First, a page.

Engage: Engaging is what it says on the tin: going in and attacking the opposite champion in the lane. Using the engage action triggers a kind of ‘sub-turn’ in which many actions can be played out. Engaging doesn’t Commit a champion, so it’s relatively safe to do, but often it’s very easy for the opponent simply to back out if they don’t want a fight and you’ve wasted your turn. Let’s break it down

Engagement actions:

TwistedFate

When you begin an engagement a whole bunch of effects can trigger- a lot of ultimate abilities like Sivir’s On the Hunt or Master Yi’s Highlander trigger at the beginning of an engagement, there are several summoner spells whose casting condition is the beginning of an engagement and so on. There are also a lot of effects that add more champions to the engagement (like twisted fate’s ultimate, above).  Once these are dealt with, champions take turns using a new set of actions until one side is either wiped out or runs for the hills.

The order of these turns is decided by a champion property, listed just under their portrait. This is one of three types- Initiator, Ranged and Melee. This is a priority system. Initiators will go first, followed by ranged, followed by melee. In the case of a tie, the player who initiated the engagement goes first. Currently, only the first action is decided by this property. While the first turn MUST be made by the highest priority champion, after that players can have their champs act in any order, representing the pile in after initiation. When there is more than one champion on a side, you can’t choose to make an action with the same champion twice in a row, though you can just alternate between two even if you have more in the engagement.

These are the actions a champion can perform in an engagement

Basic attack: Basic attacks come in two types: physical and magical. They deal damage equal to the combined values of the three red stat trails (physical) or the three blue ones (magical). They also get a ‘synergy’ bonus of +1 for each set of 1 point a champion has across all three stats- so if a champion had stat values of 3/2/3 they’d do 8 damage, +2 for having 2/2/2 for a total of 10.

Active or Combat ability: Combat is another ability type that is essentially the same as an Active ability but is only usable during engagements. Both Active and Combat abilities can only be used by Non-Committed champions and can only be used once per engagement unless otherwise stated.

Flee/Escape: I still haven’t decided which of these terms to go with. Suffice to say this action simply removes the champion from the engagement. There are a lot of effects (particularly Hastes, Slows and being Committed) that make it harder for champions to use this action, but even so this is what makes engaging a risky proposition- without some kind of special effect, if a melee champion engages a ranged champion, the ranged champion can simply use their first action to escape, leaving the melee champion to stand around pondering their wasted turn.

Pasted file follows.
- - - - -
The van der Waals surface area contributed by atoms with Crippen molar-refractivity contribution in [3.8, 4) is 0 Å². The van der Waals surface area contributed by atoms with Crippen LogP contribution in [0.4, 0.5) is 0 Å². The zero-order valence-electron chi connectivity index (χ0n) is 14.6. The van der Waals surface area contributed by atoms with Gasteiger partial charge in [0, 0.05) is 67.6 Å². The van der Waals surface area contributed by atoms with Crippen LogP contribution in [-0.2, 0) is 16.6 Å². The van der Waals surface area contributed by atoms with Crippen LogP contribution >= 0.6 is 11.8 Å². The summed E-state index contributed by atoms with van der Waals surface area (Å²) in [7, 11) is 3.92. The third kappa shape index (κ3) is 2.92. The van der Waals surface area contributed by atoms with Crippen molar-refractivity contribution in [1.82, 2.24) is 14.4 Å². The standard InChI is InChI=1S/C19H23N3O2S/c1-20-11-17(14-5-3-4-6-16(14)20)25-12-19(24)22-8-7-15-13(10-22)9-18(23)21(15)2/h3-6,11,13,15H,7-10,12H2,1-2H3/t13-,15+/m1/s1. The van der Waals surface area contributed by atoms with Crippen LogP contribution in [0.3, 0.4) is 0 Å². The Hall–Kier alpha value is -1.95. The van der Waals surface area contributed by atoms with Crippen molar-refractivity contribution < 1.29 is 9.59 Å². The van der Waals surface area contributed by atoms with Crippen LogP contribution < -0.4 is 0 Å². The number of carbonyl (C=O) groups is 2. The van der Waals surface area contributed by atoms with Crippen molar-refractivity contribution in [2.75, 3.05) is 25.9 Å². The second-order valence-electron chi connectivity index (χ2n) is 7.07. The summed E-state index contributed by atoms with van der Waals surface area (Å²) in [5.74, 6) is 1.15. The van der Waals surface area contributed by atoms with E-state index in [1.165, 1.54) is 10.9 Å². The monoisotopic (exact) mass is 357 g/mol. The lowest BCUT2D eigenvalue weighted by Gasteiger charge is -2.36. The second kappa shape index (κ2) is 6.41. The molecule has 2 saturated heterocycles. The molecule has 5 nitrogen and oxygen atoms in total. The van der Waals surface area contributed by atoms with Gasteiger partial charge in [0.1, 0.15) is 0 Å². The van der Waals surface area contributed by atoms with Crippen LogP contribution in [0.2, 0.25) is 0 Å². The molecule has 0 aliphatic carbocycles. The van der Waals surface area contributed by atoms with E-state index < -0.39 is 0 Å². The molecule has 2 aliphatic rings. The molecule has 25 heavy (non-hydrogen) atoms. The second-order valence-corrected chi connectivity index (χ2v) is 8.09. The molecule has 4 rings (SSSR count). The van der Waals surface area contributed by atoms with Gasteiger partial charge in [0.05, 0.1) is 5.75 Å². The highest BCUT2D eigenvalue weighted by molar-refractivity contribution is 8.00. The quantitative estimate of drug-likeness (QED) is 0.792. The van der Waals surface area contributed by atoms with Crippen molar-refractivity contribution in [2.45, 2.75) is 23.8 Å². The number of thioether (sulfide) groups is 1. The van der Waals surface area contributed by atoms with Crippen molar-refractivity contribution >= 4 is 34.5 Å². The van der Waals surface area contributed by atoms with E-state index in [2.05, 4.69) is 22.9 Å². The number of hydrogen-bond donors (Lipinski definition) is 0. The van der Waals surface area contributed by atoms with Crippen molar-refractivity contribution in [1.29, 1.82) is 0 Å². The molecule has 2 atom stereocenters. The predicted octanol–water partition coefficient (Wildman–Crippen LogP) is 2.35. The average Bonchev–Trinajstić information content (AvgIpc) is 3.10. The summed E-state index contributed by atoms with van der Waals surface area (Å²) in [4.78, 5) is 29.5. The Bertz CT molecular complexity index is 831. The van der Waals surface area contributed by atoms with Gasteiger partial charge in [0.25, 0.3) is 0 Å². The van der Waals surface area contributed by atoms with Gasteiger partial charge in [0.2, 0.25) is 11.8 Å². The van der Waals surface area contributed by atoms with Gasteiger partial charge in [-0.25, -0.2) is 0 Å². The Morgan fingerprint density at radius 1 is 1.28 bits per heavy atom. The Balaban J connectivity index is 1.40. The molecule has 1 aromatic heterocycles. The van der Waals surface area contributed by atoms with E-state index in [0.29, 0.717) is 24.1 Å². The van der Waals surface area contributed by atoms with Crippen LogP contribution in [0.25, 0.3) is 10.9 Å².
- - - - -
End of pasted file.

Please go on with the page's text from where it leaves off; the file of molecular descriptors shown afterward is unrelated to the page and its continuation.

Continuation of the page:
‘Hail mary’ actions: Champions take turns to make these actions till one or other dies or escapes. One interesting little feature is that a champion who dies still gets to make a ‘hail mary’ action from the grave. If neither side uses the escape action, both sides will always get equal turns. This more accurately represents real time combat- you rarely get the jump on someone so thoroughly they make no response at all.

So just to run a quick example engagement. Let’s say Warwick (a melee) engages Ashe (an initiator). Ashe is 2 priority levels up on Warwick, so she goes first. She’s Committed from farming so she can’t escape or use her active ability, so she makes a basic physical attack that takes off most of Warwick’s health. Warwick responds in kind, using his own basic physical attack which heals him a little thanks to one of his abilities and getting Ashe to just over half health. Ashe then uses her basic attack again, this does enough damage to kill Warwick, but he still gets his ‘hail mary’ action and performs a second basic attack from the grave. This can’t heal him to save him from death, but it gets Ashe down to one hitpoint and Warwick’s Summoner uses the Ignite summoner card to deal a little extra damage, finishing Ashe off. I’ll note that this result is meant to be pretty common- unless you have some serious tricks up your sleeve, in most cases a 1v1 engagement will either end in the defender just running away, either freely or after a single action’s worth of damage, or both champions dying thanks to the hail mary action.  I’ll go over what happens when champions get slain in a later article, that’s all for today. Enjoy!

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1 Comment

Posted by on April 3, 2013 in Design Practice, Quick Reads

 

One response to “LOLDDCG: The turn sequence and Actions

  1. Krieger

    April 15, 2013 at 7:25 pm

    Looking good so far!